Yeah, definitely! So, every leader has some kind of routine, or things that they do or believe in that they really attribute to their success. What are a couple of the things that you do? Maybe it’s not a morning routine, maybe it’s reading time, or maybe it’s something you do with people. What do you do that attributes to your success?


I check in with my people, almost on a daily basis. I think it, just staying in communication, even though you’re not with them every single day, you stay in communication with them. I also invest in them. I always make sure that I ask what they need and what can I do to help you. That was a hard lesson to learn, because you get busy and you start seeing people struggle and then you wonder why, just because you didn’t ask questions. I think that like three things that I do that attribute to success is that I stay in touch with people. I don’t disappear. I always ask them what they need and what I can do for them. And then I do like to have my down time and I do like to read. I do read a book, pretty much once a month, I try and finish a book a month about just better health, better life, better thinking. It’s helped me, I think it’s a way to really digress after the busy days and the busy months, and then be able to use that information and be able to give it back to the people.


Yeah, that’s so important. You mentioned that your daughters are committed to sports, so I assume that’s a lot of what you do in your free time, but what are some of your personal passions? What do you like to do?


My personal passions… We, I do have a daughter who is an amazing volleyball player and I played volleyball myself, in college, so that is something that I’m so passionate about, for her staying involved in volleyball. My other daughter’s an amazing runner and so they both… those are some really big passions for me, to watch them as they’ve grown up. We love the beach, we have a house at the beach, and we love to go to the beach, and I think that’s where my best thinking and mind clearing happens. So, when we go to the beach, we love to have fun, but it’s also a place for us to really relax and have fun.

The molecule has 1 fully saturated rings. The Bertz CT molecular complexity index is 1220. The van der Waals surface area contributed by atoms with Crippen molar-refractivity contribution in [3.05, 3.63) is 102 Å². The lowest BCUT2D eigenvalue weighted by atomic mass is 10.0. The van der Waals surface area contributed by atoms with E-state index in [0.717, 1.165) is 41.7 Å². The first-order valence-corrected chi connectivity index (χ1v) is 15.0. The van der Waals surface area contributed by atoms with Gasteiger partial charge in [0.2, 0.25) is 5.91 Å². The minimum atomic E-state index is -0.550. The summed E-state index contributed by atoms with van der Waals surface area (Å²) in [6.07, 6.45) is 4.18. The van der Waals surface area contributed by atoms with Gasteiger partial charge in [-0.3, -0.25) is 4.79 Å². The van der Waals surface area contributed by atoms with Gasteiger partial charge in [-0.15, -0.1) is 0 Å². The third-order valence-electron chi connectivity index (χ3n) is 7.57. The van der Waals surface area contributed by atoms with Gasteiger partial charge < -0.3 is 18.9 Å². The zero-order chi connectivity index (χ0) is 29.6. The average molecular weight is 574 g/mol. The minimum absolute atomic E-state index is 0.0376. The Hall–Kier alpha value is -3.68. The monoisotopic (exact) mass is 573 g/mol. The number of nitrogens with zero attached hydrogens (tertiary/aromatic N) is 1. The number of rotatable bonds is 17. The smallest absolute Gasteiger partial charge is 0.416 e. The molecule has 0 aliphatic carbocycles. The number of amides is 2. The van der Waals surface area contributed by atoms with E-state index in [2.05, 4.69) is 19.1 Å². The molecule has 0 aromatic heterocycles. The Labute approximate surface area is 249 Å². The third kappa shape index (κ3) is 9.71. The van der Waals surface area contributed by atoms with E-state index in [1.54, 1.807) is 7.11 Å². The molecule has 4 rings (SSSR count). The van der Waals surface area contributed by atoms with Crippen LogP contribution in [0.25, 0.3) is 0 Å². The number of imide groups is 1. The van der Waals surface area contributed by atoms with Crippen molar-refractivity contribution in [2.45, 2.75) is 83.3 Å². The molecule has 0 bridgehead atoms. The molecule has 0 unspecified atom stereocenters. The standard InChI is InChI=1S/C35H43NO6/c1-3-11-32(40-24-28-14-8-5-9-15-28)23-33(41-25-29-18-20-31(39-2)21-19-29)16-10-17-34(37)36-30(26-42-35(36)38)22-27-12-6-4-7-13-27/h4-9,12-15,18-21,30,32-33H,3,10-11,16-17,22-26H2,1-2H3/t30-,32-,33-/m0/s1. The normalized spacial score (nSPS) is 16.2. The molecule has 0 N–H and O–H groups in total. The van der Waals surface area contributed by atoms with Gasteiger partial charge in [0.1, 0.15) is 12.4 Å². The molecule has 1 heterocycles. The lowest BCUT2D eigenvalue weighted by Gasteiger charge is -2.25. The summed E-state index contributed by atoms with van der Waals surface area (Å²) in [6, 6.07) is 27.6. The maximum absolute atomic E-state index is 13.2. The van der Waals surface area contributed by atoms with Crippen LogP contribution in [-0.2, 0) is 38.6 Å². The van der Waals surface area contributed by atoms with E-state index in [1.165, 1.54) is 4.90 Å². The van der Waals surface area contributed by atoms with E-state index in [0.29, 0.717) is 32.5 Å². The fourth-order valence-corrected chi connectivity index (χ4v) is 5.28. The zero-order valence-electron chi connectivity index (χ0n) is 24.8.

The other thing I think is one of my personal passions is just giving back and investing. With Keller William, we’ve learned a lot about the more you give, the more you receive. That’s just everywhere, that’s a life lesson, but we really focus on that. I’ve worked with my daughters on giving back and they’re really passionate about doing the same thing, and we see what it can do. So, I think that’s my biggest passion, giving back and investing in other people.

But then, one of my favorite things to do in my spare time is just spend time with my kids.


Yeah, that’s so important. Yeah, I have a volleyball player, too, so I assume you’re going to be in Atlanta or… I don’t know if she plays club anymore, since she’s in high school.


Yeah, we are in club and we are everywhere. I can’t even tell you how many reservations and plane flights I’ve bought for this season, but it’s crazy. At 15 years old, the things that they get to see and experience are so different, but it’s so much fun to watch them and watch the competitiveness. If you wouldn’t have taught that to them in their young age, you know it’s okay to be competitive, and it’s okay to not win everything, but just to see them be so inspired to win at such a young age. I can only imagine what this generation of kids are going to become.


It’s true, you know, sports, for those involved, are like having a job now. I know volleyball is, for sure, with the commitment, the time commitment that it takes.


It’s a time commitment, but it’s also a mental commitment for them and they realize that our club rules says there is no quitting. It’s a club rule, it’s on the back of their shirt. I look at that and I see those girls, and they’re all committed to that, and they fight until the end. They go to practice until 10 o’clock at night, three nights a week, do their studies, and they just, they’re committed to having a great team at such a young age. Usually that didn’t start until you got out of high school, so I think that is a huge commitment. But it’s so much fun, I just enjoy it so much. I’m glad you have a volleyball player.


Yeah, I have a football player and a volleyball – I have a 22 year old, too, so, and a 12 year old, too. A lot of space in between!


That’s awesome, I bet you could teach me some lessons on how to get to 22 alive.


Yeah! (laughter) Well, Wendi, thank you so much for joining REAL Trends for this podcast and I appreciate your time.



You’re so welcome, and thank you for the opportunity and have a wonderful 2018!


Yeah, you, too!